As for why underwear is a traditional gift when someone gets a new job, I asked my students, but they could not come up with a valid reason. One suggestion was that back in the 1950s and 1960s when times were rough in Korea, red clothing; at least dyed clothing was more expensive than traditional white and brown clothing.

Another possibility is when sons and daughters moved to Seoul and found work, they were worried about their moms and dads in the country so they sent them underwear when they got their first paychecks. As one of my students suggested, underwear was given because it would protect their parents’ bodies on cold winter nights.

How to Get Rid of Man Boobs

How to Get Rid of Man Boobs.

 

That’s right, Man Boobs–nature’s way of telling a man that gravity works–at least when it comes to one’s pectorals.

If you are inflicted with man boobs, you know that it isn’t any laughing matter. Before you fret and run out to see if there is such a thing as a Manssiere or The Bro, read this article for some tips and how you can get rid of man boobs.

Swine Flu Paranoia in Korea: Alert Status

It was just a matter of time in South Korea when the Swine Flu paranoia reached a new high prompting authorities to raise the alert status to a “red level” the highest level.

 

There’s been at least one or two articles a day in the Korea Times—the newspaper that I read daily—about Swine Flu whether it is a person succumbing to the flu or worries that the flu will spread when the weather turns colder (it got really cold here yesterday, down to the lower 20’s, but the temperature was back up in the low 60’s today).

 

There have been 42 deaths attributed to H1N1, but of these, only one person, a 42-year-old-man died without suffering any other serious ailments.

 

Some reports say that over 8,800 people a day or being diagnosed with the flu—up from 4,400 the previous week; however, the paranoia has caused some misdiagnoses. One of the office staff at my school was misdiagnosed with H1N1 and sent home for a week.

 

People are scared to go anywhere. According to an article in the Korea Times yesterday, “airlines, rail, hotels and amusement parks are just some of the businesses hammered by the growing number of people canceling their visits” and even the fear of contracting the flu is “resulting in empty tables at neighborhood restaurants and pubs.”

 

This morning when I went to school, only one of the office staff was there (there are usually five) as well as the student who is in charge of the copy center. Nonetheless, I had six out of seven students in my adult conversation class.

 

Much of the paranoia and excessive fear can be attributed to the media that has been reporting, not to mention painting a dismal picture of the spread of H1N1 in Korea. It has got a lot of people nervous and even someone with the symptoms of a common cold has them running to the doctor. Almost everyone you see on the streets is wearing a mask over their mouths and noses; Walt Disney and Hello Kitty masks are a big hit with the youngsters and even some of my university students.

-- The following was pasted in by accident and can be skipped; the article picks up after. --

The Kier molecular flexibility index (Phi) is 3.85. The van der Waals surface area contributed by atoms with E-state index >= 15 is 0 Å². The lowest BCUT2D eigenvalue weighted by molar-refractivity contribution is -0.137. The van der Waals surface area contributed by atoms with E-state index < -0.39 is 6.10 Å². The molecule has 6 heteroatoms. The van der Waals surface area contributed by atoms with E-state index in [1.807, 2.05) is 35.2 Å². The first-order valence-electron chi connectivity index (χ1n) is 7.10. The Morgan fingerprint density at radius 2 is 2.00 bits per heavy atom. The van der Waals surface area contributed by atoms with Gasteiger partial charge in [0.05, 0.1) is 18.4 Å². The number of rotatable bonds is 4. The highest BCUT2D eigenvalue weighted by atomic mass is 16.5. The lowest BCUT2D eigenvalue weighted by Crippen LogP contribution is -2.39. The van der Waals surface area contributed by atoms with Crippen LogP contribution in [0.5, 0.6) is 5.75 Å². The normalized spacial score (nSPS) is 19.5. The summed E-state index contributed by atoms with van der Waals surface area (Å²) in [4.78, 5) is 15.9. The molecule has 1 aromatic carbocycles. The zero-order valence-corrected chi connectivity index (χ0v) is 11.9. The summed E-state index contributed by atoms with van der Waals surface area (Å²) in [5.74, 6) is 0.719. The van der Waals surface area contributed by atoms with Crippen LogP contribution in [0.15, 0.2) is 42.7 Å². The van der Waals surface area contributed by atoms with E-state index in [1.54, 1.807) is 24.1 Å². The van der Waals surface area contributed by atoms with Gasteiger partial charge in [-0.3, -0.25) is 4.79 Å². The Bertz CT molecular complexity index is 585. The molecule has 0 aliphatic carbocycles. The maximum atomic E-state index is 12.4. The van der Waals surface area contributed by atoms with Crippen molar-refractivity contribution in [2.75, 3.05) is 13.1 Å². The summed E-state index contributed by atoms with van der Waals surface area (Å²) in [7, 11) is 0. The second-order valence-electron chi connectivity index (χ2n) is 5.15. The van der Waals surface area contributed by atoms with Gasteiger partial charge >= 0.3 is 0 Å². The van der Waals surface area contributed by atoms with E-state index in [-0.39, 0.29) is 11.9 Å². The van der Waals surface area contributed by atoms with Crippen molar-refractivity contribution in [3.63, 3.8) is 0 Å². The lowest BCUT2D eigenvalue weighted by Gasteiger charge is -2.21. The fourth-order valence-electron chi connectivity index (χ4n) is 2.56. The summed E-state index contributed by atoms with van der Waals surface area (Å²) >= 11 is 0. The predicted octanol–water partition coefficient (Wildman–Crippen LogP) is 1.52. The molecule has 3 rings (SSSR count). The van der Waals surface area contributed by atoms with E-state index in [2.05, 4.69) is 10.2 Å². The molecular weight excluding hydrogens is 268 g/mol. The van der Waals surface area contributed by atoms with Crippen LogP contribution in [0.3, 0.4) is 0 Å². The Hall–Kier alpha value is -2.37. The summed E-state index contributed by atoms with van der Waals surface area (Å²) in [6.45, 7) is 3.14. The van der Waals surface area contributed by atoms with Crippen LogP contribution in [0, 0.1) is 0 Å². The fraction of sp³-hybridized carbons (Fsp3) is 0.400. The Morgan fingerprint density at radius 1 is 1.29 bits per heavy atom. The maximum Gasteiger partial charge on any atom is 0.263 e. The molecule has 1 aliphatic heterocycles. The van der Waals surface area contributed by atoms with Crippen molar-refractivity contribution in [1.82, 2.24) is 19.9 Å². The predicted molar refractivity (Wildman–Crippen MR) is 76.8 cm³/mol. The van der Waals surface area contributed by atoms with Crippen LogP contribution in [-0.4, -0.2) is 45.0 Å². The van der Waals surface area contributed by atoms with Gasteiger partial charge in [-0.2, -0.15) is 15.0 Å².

I wonder what it is like in other countries and what people are doing to cope with it as well as what they might think of the H1N1 paranoia here in Korea. Supposedly, it has become much more serious in Asia than in other countries.

 

Captain Carl’s Swine Flu Tip of the Day

Wash handsEver since the swine flu paranoia gripped Korea, I’ve been seeing all these posters and stickers in public restrooms showing people how to wash their hands. It’s a good idea to educate the public on hygiene, even though it’s the kind of hygiene that you’d think people should have been practicing in the first place.

Not to make light of these public service posters, but with all these steps for how to wash your hands, sounds more like a doctor scrubbing up for surgery and not someone to wash up for dinner.

But hey, let’s get some professional advice, in this case Captain Carl (the late, comedic great Phil Hartman) and Pee Wee Herman (Paul Reubens) on how to wash your hands from this 1981 HBO special.

[youtube=http://www.youtube.com/watch?v=PBFlHKUohMI]

If you follow this advice, you won’t be a Mr. Bungle.

Losing weight while working out

[youtube=http://www.youtube.com/watch?v=6lm62pjPYcQ]

Okay, so Billy Idol’s “Dancing with Myself” has nothing to do with working out or losing weight other than the line repeated over and over, “and I’ll sweat, sweat, sweat, sweat, sweat…” which brings me to today’s fitness question: is it possible to lose weight while working out by sweating? For example, is it possible to lose, say two kilograms after a 60 minute, 9.6 kilometer run plus a 90-minute workout?